What schedule should be followed for your pump system?
by Hydraulic Institute
May 29, 2018

Q. What items need to be included in regular pump maintenance, and what schedule should be followed?

A.Pumping systems can be complex, with many moving parts and subsystems that need to be regularly inspected and constantly maintained. Failure to frequently inspect pumping systems can lead to premature failure, losses in efficiency and increased operating costs. Therefore, it is recommended that a monitoring, maintenance and schedule be adopted, and it should include, at a minimum:

  1. When applicable, gland packings must be adjusted to maintain concentric alignment of the gland follower, and maintain specified leakage so the packing and follower do not overheat.
  2. Check for any leaks from gaskets and seals. The correct functioning of the shaft seal must be checked regularly.
  3. Check bearing lubricant level, and verify if the hours run show a lubricant change is required.
  4. Check and verify that the duty condition is in the allowable operating region for the pump.
  5. Check vibration, noise level and surface temperature at the bearings to confirm satisfactory operation.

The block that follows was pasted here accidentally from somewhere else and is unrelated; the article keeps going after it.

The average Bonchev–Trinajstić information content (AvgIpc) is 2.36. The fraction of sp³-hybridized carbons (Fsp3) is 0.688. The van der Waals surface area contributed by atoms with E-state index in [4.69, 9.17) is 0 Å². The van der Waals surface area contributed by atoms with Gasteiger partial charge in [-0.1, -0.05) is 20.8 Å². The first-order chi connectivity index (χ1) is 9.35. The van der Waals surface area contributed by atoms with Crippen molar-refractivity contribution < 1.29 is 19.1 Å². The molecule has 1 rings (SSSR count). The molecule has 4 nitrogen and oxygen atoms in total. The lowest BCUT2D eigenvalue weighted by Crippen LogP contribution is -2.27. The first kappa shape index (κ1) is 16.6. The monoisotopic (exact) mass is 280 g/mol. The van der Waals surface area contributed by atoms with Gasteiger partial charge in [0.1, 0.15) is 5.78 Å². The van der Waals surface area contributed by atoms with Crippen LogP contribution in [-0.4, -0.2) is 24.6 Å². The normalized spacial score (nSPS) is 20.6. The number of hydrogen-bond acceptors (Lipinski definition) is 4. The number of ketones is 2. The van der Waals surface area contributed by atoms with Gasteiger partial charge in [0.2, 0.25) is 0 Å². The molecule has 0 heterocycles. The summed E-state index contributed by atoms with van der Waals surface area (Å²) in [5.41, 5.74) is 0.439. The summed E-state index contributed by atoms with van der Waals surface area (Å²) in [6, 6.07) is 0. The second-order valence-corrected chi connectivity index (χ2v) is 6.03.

6. Check that dirt and dust are removed from areas around close clearances, bearing housings and motors.
  7. Check coupling alignment and realign if necessary.

Note: Additionally, installed auxiliary systems should be included in the maintenance plan so they are monitored and maintained to ensure that they function properly.

pump maintenance tableTable 1. Items for regular pump maintenance (Images courtesy of Hydraulic Institute)

An inspection and maintenance log should be kept and problems that are identified should be reported immediately. A suggested guide for preventative maintenance for normal applications is listed in Table 1. Unusual applications with abnormal heat, moisture, dust, etc., may require more frequent inspection and service.

A maintenance plan should include required spare parts to keep on hand. A list of recommended spare parts will depend on normal supplier lead time when ordering parts, whether pumping equipment is used for normal duty or severe duty and whether or not there is backup pumping while a unit is down for maintenance. See Table 2 for a suggested list of spare parts for pumping units. Note that the items listed for severe duty are in addition to the items listed for normal duty.

spare parts tableTable 2. Spare parts for pumping units

For more information about how to maintain pumping systems, refer to HI standard, ANSI/HI 1.4 Rotodynamic Centrifugal Pumps for Manuals Describing Installation, Operation, and Maintenance at www.pumps.org.

See other HI Pump FAQs articles here.